Whole Numbers: Read and write whole numbers in the millions.

Order of Number: Order and compare whole numbers and decimals to two decimal places.

Rounding Numbers: Round whole numbers through the millions to the nearest ten, hundred, thousand, ten thousand, or hundred thousand.

Fractions: Explain different interpretations of fractions, for example, parts of a whole, parts of a set, and division of whole numbers by whole numbers; explain equivalents of fractions.

Decimals and Fractions: Write tenths and hundredths in decimal and fraction notations and know the fraction and decimal equivalents for halves and fourths (e.g., 1/2 = 0.5 or .50; 7/4 = 1 3/4 = 1.75).

Negative Numbers: Use concepts of negative numbers (e.g., on a number line, in counting, in temperature, in "owing").

Estimation: Estimate and compute the sum or difference of whole numbers and positive decimals to two places.

Algorithms: Demonstrate an understanding of, and the ability to use, standard algorithms for the addition and subtraction of multi digit numbers.

Multiplication: Solve problems involving multiplication of multi digit numbers by two-digit numbers.

Division: Solve problems involving division of multi digit numbers by one-digit numbers.

Factors: Know that numbers such as 2, 3, 5, 7, and 11 do not have any factors except 1 and themselves and that such numbers are called prime numbers.

Algebra and Functions

Use of Symbols: Use letters, boxes, or other symbols to stand for any number in simple expressions or equations (e.g., demonstrate an understanding and the use of the concept of a variable).

Solving Expressions: Interpret and evaluate mathematical expressions that now use parentheses.

Use of Formulae: Use and interpret formulas (e.g., area = length x width or A = lw) to answer questions about quantities and their relationships.

Measurement and Geometry

Measurement: Measure the area of rectangular shapes by using appropriate units, such as square centimeter (cm2), square meter (m2), square kilometer (km2), square inch (in2), square yard (yd2), or square mile (mi2).

Rectangles: Recognize that rectangles that have the same area can have different perimeters.

Use of Formulae: Understand and use formulas to solve problems involving perimeters and areas of rectangles and squares. Use those formulas to find the areas of more complex figures by dividing the figures into basic shapes.

Plotting Graphs: Draw the points corresponding to linear relationships on graph paper (e.g., draw 10 points on the graph of the equation y = 3 x and connect them by using a straight line).

Line Segment: Understand that the length of a horizontal line segment equals the difference of the x- coordinates and that the length of a vertical line segment equals the difference of the y- coordinates.

Solving Problems: Students demonstrate an understanding of plane and solid geometric objects and use this knowledge to show relationships and solve problems:

Parallel and Perpendicular Lines: Identify lines that are parallel and perpendicular.

Circle: Identify the radius and diameter of a circle.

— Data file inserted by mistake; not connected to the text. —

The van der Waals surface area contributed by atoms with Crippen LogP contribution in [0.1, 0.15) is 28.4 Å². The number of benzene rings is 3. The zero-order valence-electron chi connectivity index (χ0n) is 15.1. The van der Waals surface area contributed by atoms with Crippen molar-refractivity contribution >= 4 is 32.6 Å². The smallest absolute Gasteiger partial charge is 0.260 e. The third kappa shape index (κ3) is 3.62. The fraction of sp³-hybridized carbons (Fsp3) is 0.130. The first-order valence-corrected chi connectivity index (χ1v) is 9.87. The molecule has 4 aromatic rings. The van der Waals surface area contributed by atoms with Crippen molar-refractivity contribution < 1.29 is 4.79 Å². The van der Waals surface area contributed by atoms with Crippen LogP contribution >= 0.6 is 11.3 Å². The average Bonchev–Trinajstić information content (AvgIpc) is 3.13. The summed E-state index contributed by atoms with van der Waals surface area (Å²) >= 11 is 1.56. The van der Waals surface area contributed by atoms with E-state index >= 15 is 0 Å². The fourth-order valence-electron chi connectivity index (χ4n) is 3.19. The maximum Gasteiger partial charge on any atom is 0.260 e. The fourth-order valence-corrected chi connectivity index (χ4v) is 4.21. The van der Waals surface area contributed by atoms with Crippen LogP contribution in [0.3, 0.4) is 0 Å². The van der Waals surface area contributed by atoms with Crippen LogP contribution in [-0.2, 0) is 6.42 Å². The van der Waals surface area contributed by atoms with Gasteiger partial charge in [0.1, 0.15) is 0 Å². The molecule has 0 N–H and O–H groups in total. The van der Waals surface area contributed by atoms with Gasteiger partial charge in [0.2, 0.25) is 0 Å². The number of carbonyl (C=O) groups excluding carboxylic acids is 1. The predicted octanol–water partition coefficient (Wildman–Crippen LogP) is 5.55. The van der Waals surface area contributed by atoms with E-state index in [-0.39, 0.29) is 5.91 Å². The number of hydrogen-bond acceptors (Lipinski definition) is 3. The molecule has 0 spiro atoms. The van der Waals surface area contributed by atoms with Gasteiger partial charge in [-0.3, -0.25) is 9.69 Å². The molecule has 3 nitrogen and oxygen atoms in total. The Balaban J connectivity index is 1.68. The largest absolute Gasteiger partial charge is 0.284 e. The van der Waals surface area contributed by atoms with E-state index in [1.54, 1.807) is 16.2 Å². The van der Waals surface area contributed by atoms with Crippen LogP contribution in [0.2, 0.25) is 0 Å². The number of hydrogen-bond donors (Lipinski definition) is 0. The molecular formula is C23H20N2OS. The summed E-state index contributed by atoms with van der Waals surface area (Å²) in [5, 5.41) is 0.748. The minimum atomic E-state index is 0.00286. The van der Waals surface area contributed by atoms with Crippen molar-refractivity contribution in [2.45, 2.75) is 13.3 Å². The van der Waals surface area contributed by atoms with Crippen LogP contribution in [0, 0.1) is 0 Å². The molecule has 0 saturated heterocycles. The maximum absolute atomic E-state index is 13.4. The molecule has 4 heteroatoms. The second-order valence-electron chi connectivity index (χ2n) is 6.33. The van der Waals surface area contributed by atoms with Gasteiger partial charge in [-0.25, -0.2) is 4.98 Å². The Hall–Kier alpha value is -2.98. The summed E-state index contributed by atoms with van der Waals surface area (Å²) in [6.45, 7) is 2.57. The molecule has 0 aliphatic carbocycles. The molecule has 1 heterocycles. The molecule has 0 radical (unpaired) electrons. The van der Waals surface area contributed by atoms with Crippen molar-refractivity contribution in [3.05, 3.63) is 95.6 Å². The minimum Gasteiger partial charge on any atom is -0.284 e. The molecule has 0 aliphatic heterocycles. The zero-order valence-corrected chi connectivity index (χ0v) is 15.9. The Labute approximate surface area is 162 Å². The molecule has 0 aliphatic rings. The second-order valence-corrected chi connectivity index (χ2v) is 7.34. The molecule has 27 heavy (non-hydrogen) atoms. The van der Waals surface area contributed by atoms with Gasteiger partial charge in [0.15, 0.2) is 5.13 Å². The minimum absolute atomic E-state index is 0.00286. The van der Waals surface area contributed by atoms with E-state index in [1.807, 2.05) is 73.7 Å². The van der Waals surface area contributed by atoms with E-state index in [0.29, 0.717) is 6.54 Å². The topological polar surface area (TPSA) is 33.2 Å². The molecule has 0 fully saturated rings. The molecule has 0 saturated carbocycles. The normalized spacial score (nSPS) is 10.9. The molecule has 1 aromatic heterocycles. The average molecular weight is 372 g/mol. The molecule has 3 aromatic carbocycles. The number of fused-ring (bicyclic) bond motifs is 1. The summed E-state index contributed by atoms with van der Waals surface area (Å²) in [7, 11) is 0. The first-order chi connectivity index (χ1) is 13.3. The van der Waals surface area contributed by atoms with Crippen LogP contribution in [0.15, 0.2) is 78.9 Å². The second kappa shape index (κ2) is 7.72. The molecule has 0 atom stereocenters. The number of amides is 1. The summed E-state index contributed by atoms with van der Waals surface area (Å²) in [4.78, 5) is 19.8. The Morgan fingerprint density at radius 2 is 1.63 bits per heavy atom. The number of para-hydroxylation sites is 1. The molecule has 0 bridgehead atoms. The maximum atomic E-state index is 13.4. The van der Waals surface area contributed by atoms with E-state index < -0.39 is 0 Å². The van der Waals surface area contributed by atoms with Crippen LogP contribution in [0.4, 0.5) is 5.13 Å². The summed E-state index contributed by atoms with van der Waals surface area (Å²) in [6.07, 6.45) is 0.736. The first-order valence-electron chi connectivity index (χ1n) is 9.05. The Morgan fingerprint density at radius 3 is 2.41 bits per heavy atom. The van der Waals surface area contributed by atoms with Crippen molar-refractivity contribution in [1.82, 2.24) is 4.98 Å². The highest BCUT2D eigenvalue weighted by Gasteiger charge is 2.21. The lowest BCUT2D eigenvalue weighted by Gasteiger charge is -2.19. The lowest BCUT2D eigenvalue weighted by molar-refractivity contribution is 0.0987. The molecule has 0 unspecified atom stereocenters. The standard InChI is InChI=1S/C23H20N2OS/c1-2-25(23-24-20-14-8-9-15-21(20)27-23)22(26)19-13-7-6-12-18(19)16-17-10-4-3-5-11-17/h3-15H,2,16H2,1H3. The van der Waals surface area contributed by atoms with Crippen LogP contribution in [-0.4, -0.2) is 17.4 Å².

Congruent Figures: Identify congruent figures.

Symmetry: Identify figures that have bilateral and rotational symmetry.

Angles: Know the definitions of a right angle, an acute angle, and an obtuse angle. Understand that 90°, 180°, 270°, and 360° are associated, respectively, with 1/4, 1/2, 3/4, and full turns.

2-D and 3-D Figures: Visualize, describe, and make models of geometric solids (e.g., prisms, pyramids) in terms of the number and shape of faces, edges, and vertices; interpret two-dimensional representations of three-dimensional objects; and draw patterns (of faces) for a solid that, when cut and folded, will make a model of the solid.

Triangles: Know the definitions of different triangles (e.g., equilateral, isosceles, scalene) and identify their attributes.

Quadrilaterls: Know the definition of different quadrilaterals (e.g., rhombus, square, rectangle, parallelogram, trapezoid).

Statistics, Data Analysis, and Probability

Data Colletion: Formulate survey questions; systematically collect and represent data on a number line; and coordinate graphs, tables, and charts.

Mean, Median and Mode: Identify the mode(s) for sets of categorical data and the mode(s), median, and any apparent outliers for numerical data sets.

Outcomes of an event: Represent all possible outcomes for a simple probability situation in an organized way (e.g., tables, grids, tree diagrams).

Mathematical Reasoning

Analysis of Problem: Analyze problems by identifying relationships, distinguishing relevant from irrelevant information, sequencing and prioritizing information, and observing patterns.

Breaking a Problem: Determine when and how to break a problem into simpler parts.

Use of Strategies: Apply strategies and results from simpler problems to more complex problems.

Methods to Explain Mathematical Reasoning: Use a variety of methods, such as words, numbers, symbols, charts, graphs, tables, diagrams, and models, to explain mathematical reasoning.

Approximations: Indicate the relative advantages of exact and approximate solutions to problems and give answers to a specified degree of accuracy.

Checking Result: Make precise calculations and check the validity of the results from the context of the problem.

Reasoning: Evaluate the reasonableness of the solution in the context of the original situation.

Generalization of Results: Develop generalizations of the results obtained and apply them in other circumstances.